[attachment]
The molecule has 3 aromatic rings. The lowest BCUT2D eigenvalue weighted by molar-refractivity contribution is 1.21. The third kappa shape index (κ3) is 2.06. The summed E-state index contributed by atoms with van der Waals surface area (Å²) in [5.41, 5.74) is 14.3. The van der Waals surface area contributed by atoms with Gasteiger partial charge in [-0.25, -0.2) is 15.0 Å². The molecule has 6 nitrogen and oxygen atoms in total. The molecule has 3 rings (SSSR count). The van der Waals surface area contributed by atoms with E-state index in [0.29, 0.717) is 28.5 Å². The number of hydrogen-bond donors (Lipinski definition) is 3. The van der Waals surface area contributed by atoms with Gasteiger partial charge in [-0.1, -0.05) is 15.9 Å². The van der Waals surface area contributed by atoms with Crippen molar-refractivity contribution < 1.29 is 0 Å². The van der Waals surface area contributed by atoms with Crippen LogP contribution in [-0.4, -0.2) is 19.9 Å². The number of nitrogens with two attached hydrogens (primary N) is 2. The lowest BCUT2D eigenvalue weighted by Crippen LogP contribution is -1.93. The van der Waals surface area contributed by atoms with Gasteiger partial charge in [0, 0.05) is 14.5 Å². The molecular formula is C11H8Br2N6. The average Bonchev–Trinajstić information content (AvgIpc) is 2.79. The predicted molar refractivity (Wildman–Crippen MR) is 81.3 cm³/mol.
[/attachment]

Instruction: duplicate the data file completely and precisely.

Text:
The molecule has 3 aromatic rings. The lowest BCUT2D eigenvalue weighted by molar-refractivity contribution is 1.21. The third kappa shape index (κ3) is 2.06. The summed E-state index contributed by atoms with van der Waals surface area (Å²) in [5.41, 5.74) is 14.3. The van der Waals surface area contributed by atoms with Gasteiger partial charge in [-0.25, -0.2) is 15.0 Å². The molecule has 6 nitrogen and oxygen atoms in total. The molecule has 3 rings (SSSR count). The van der Waals surface area contributed by atoms with E-state index in [0.29, 0.717) is 28.5 Å². The number of hydrogen-bond donors (Lipinski definition) is 3. The van der Waals surface area contributed by atoms with Gasteiger partial charge in [-0.1, -0.05) is 15.9 Å². The van der Waals surface area contributed by atoms with Crippen molar-refractivity contribution < 1.29 is 0 Å². The van der Waals surface area contributed by atoms with Crippen LogP contribution in [-0.4, -0.2) is 19.9 Å². The number of nitrogens with two attached hydrogens (primary N) is 2. The lowest BCUT2D eigenvalue weighted by Crippen LogP contribution is -1.93. The van der Waals surface area contributed by atoms with Gasteiger partial charge in [0, 0.05) is 14.5 Å². The molecular formula is C11H8Br2N6. The average Bonchev–Trinajstić information content (AvgIpc) is 2.79. The predicted molar refractivity (Wildman–Crippen MR) is 81.3 cm³/mol.